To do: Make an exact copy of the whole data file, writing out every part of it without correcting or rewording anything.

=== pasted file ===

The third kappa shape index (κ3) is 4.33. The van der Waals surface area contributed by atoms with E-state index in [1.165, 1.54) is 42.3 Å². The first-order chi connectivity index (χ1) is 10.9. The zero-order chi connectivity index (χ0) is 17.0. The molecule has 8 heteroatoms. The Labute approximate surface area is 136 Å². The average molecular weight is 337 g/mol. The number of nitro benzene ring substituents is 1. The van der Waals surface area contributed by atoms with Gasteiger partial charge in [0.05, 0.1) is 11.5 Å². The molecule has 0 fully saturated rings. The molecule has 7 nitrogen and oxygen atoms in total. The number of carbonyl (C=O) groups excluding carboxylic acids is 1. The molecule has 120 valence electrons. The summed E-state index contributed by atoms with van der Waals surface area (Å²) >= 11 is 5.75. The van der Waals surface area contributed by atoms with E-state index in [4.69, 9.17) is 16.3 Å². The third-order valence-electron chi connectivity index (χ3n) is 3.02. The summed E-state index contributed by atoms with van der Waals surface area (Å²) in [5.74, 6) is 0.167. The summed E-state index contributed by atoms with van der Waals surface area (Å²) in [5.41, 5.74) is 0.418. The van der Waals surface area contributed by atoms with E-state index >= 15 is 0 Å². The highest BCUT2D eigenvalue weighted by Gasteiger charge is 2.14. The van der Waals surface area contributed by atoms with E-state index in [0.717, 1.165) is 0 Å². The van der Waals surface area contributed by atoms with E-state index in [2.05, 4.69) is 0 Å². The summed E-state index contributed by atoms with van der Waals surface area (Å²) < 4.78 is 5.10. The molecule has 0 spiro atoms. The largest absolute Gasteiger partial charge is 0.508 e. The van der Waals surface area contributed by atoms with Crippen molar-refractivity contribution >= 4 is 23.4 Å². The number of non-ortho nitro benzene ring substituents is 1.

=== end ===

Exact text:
The third kappa shape index (κ3) is 4.33. The van der Waals surface area contributed by atoms with E-state index in [1.165, 1.54) is 42.3 Å². The first-order chi connectivity index (χ1) is 10.9. The zero-order chi connectivity index (χ0) is 17.0. The molecule has 8 heteroatoms. The Labute approximate surface area is 136 Å². The average molecular weight is 337 g/mol. The number of nitro benzene ring substituents is 1. The van der Waals surface area contributed by atoms with Gasteiger partial charge in [0.05, 0.1) is 11.5 Å². The molecule has 0 fully saturated rings. The molecule has 7 nitrogen and oxygen atoms in total. The number of carbonyl (C=O) groups excluding carboxylic acids is 1. The molecule has 120 valence electrons. The summed E-state index contributed by atoms with van der Waals surface area (Å²) >= 11 is 5.75. The van der Waals surface area contributed by atoms with E-state index in [4.69, 9.17) is 16.3 Å². The third-order valence-electron chi connectivity index (χ3n) is 3.02. The summed E-state index contributed by atoms with van der Waals surface area (Å²) in [5.74, 6) is 0.167. The summed E-state index contributed by atoms with van der Waals surface area (Å²) in [5.41, 5.74) is 0.418. The van der Waals surface area contributed by atoms with E-state index >= 15 is 0 Å². The highest BCUT2D eigenvalue weighted by Gasteiger charge is 2.14. The van der Waals surface area contributed by atoms with E-state index in [0.717, 1.165) is 0 Å². The van der Waals surface area contributed by atoms with E-state index in [2.05, 4.69) is 0 Å². The summed E-state index contributed by atoms with van der Waals surface area (Å²) < 4.78 is 5.10. The molecule has 0 spiro atoms. The largest absolute Gasteiger partial charge is 0.508 e. The van der Waals surface area contributed by atoms with Crippen molar-refractivity contribution >= 4 is 23.4 Å². The number of non-ortho nitro benzene ring substituents is 1.